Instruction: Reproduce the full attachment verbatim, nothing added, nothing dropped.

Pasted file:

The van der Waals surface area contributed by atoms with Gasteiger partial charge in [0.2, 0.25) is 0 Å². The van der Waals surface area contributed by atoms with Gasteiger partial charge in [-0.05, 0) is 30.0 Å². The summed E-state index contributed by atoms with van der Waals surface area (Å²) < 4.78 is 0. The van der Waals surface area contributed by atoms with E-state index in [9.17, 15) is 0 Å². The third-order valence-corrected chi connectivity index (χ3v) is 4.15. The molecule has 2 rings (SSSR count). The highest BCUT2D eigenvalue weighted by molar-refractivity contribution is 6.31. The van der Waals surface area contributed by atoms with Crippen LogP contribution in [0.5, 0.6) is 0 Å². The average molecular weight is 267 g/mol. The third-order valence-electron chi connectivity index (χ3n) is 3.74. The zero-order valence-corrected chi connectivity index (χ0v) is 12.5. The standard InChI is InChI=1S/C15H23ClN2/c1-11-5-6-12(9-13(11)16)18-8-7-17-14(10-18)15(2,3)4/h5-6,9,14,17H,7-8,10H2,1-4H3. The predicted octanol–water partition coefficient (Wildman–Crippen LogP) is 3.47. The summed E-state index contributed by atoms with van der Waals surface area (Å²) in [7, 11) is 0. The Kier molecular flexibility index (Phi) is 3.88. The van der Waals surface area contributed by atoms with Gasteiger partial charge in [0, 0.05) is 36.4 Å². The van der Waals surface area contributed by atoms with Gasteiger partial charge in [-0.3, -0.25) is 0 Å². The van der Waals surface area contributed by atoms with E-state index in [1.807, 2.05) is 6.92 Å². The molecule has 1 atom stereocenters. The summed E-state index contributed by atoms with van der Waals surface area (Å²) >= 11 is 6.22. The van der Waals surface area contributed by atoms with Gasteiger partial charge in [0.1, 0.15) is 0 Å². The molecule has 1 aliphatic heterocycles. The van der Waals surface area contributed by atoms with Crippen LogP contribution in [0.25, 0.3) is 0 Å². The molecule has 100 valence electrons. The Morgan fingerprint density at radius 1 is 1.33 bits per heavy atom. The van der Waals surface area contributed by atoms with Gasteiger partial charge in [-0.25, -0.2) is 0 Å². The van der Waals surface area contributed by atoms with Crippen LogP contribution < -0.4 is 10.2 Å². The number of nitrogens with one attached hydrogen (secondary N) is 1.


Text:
The van der Waals surface area contributed by atoms with Gasteiger partial charge in [0.2, 0.25) is 0 Å². The van der Waals surface area contributed by atoms with Gasteiger partial charge in [-0.05, 0) is 30.0 Å². The summed E-state index contributed by atoms with van der Waals surface area (Å²) < 4.78 is 0. The van der Waals surface area contributed by atoms with E-state index in [9.17, 15) is 0 Å². The third-order valence-corrected chi connectivity index (χ3v) is 4.15. The molecule has 2 rings (SSSR count). The highest BCUT2D eigenvalue weighted by molar-refractivity contribution is 6.31. The van der Waals surface area contributed by atoms with Crippen LogP contribution in [0.5, 0.6) is 0 Å². The average molecular weight is 267 g/mol. The third-order valence-electron chi connectivity index (χ3n) is 3.74. The zero-order valence-corrected chi connectivity index (χ0v) is 12.5. The standard InChI is InChI=1S/C15H23ClN2/c1-11-5-6-12(9-13(11)16)18-8-7-17-14(10-18)15(2,3)4/h5-6,9,14,17H,7-8,10H2,1-4H3. The predicted octanol–water partition coefficient (Wildman–Crippen LogP) is 3.47. The summed E-state index contributed by atoms with van der Waals surface area (Å²) in [7, 11) is 0. The Kier molecular flexibility index (Phi) is 3.88. The van der Waals surface area contributed by atoms with Gasteiger partial charge in [0, 0.05) is 36.4 Å². The van der Waals surface area contributed by atoms with Gasteiger partial charge in [-0.3, -0.25) is 0 Å². The van der Waals surface area contributed by atoms with E-state index in [1.807, 2.05) is 6.92 Å². The molecule has 1 atom stereocenters. The summed E-state index contributed by atoms with van der Waals surface area (Å²) >= 11 is 6.22. The van der Waals surface area contributed by atoms with Gasteiger partial charge in [0.1, 0.15) is 0 Å². The molecule has 1 aliphatic heterocycles. The van der Waals surface area contributed by atoms with Crippen LogP contribution in [0.25, 0.3) is 0 Å². The molecule has 100 valence electrons. The Morgan fingerprint density at radius 1 is 1.33 bits per heavy atom. The van der Waals surface area contributed by atoms with Gasteiger partial charge in [-0.25, -0.2) is 0 Å². The van der Waals surface area contributed by atoms with Crippen LogP contribution < -0.4 is 10.2 Å². The number of nitrogens with one attached hydrogen (secondary N) is 1.